Best Camping Mattresses and Sleeping Pads
Thicker camping pads offer increased warmth and comfort; (photo/Matt Granger)

The Best Camping Mattresses and Sleeping Pads of 2022

From packable pads to comfortable air beds, we found the best camping mattresses and sleeping pads to fit every adventure and budget.

Car camping offers a lot of benefits. Not only do you get to enjoy being outside, but you also don’t have to be as concerned with limiting weight or gear. In terms of a sleeping pad, this means you can get something more comfortable. From an ultra-cushioned double sleeping pad to our top pick for budget savings, these are the best car camping mattresses and pads.

We all have different needs when it comes to sleeping pads, so while there isn’t a single camping pad that will suit everyone out there, we’ve broken them up into categories to help you find the right camp pad for you.

For this particular roundup, we focused specifically on pads made for car camping and similar applications. We did not test pads or mattresses designed to fit into a backpacking pack. If you’re looking for a backpacking pad, check out our favorite products here.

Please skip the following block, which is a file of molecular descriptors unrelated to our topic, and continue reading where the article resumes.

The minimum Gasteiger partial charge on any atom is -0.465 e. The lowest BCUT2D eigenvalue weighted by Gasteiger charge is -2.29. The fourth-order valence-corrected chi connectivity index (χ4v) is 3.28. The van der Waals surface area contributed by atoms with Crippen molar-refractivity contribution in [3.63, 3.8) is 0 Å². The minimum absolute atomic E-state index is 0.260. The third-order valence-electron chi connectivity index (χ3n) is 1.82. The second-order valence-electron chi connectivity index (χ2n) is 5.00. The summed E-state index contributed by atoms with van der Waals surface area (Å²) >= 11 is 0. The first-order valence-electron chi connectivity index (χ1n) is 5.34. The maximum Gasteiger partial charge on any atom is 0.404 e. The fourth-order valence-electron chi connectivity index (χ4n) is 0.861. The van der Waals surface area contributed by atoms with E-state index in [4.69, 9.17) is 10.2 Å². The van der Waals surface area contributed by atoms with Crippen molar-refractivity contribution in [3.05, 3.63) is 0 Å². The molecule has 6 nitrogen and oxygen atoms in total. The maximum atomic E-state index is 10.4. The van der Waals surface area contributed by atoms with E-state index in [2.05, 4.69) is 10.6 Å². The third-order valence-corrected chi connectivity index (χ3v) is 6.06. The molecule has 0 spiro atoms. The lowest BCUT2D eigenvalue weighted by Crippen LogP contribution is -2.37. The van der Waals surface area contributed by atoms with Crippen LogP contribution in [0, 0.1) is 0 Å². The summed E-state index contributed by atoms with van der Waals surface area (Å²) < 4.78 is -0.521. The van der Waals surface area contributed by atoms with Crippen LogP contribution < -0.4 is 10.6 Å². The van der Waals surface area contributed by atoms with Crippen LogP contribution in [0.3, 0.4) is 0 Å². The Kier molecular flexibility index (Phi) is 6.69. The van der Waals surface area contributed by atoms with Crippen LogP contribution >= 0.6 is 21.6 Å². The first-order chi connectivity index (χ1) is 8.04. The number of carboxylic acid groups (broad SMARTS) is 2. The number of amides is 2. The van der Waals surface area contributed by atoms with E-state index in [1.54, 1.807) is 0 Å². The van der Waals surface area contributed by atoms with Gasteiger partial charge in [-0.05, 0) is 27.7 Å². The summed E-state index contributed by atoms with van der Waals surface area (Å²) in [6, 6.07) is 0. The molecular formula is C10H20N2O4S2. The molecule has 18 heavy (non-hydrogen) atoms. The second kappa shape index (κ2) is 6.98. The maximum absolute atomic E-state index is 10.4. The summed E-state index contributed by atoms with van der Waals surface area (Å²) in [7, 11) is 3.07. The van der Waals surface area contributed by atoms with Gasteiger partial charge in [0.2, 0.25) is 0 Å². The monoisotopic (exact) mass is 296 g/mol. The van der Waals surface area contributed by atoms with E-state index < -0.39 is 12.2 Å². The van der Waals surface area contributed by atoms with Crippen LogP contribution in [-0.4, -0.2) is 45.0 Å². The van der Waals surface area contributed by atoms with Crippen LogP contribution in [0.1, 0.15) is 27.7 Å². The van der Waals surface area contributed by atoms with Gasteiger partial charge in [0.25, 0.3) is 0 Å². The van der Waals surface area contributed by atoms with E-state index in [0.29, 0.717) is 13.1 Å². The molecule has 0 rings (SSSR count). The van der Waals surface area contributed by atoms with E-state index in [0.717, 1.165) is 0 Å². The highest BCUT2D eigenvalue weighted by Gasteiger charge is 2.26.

Scroll through to see all of our recommended buys or jump to the category you’re looking for. We’ve also included a product spec table for easy comparison.

The Best Camping Mattresses & Sleeping Pads of 2022

Best Overall: Therm-a-Rest MondoKing 3D

Therm-a-rest MondoKing 3D Sleeping Pad

When you first lie down on this pad ($230-260), you realize what you’ve been missing. There’s room to spread out, all the warmth you could need, and tons of foam padding. The vertical sidewalls enhance the sleeping space by 20%, which means you can roll around without falling off.

The dual valves make inflation easier. And we like the way it completely opens up for a faster deflation. It will take a couple of times rolling it up tightly to fit in the carrying bag, but it is possible.

On top of comfort and warmth, what really made this pad stand out is its long-term durability. We’ve used it for more than 200 nights, and it’s still going strong.